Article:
# Tag Info

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If you setup a perfect cavity where no modes of light are possible, then the light will not be emitted in the first place (0 probability). You run into problems if you consider the emittor as a classical light-source and then combine it with a quantum-mechanical reasoning regarding interference in cases such as this.

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I know you asked for an analytical description, and ray diagrams, but seeing as this is homework related, I'd urge you to try the ray-tracing yourself and I think you'll find the answer without too much trouble. My suggestion would be to try and track how a couple significant rays move through your lens setup. For example, you might try one ray that passes ...

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It's a little unclear what you are asking, but sometimes one needs to ask an ill formed question of one's colleagues to help formulate a sound question. Plasmonic waveplates are different from waveplates relying on a homogeneous linear material's birefringence: the physics is different. The former's birefringence arises from engineered periodic nano-scale ...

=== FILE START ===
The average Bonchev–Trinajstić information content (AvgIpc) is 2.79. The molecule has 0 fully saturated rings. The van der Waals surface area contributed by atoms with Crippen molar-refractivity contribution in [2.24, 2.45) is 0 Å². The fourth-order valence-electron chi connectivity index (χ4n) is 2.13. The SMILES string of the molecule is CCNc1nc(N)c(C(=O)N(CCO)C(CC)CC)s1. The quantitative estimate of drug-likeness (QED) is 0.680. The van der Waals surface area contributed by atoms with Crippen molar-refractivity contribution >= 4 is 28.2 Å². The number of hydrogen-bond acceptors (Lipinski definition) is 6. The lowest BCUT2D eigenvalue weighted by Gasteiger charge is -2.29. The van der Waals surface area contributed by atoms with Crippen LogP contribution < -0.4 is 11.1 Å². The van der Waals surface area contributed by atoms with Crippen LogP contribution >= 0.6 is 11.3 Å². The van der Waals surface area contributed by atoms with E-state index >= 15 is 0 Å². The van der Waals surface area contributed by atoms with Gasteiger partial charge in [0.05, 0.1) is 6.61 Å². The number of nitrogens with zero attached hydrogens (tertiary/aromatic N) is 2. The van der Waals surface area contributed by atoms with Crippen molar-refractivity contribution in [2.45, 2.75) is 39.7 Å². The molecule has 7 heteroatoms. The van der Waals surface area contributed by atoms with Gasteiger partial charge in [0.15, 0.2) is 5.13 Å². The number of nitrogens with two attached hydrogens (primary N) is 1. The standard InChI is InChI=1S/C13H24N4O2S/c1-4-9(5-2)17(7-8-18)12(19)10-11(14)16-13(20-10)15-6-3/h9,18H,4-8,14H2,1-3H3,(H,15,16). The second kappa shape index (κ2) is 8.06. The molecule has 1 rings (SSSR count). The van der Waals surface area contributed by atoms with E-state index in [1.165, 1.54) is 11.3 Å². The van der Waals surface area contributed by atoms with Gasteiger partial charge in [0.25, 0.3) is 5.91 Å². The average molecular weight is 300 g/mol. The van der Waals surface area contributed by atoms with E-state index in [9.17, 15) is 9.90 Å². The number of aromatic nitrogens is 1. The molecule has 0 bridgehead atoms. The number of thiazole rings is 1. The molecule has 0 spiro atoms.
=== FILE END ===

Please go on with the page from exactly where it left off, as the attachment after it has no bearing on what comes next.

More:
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Great question -- it opens up a lot of physics. My favorite example is "why do some conducting metals look gold/copper/etc. rather than grey?" Turns out it's due to relativistic effects acting on the various electrons' orbitals. Then there's the blue jay, whose blue color is entirely interferometric rather than absorptive/reflective. and more :-)

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First, note that the way you have written the electrical wave-field isn't anything more than exactly a way to write a wave function in general. This is because the term $e^{i(kx-ωt)}$ can be written as: $$e^{i(kx-ωt)} = cos(kx-ωt) +i sin(kx-ωt)$$, and from here you can keep in general the real or the imaginary part as you wish. As for $κ$, the imaginary ...

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The point source keeps radiating light. Will the light undergo destructive interference completely? Point particle as a source of light is OK, but it would need to move with acceleration to produce EM radiation. Static source of light of zero size seems to be reduction ad absurdum, at least from the standpoint of common theory of light based on EM ...

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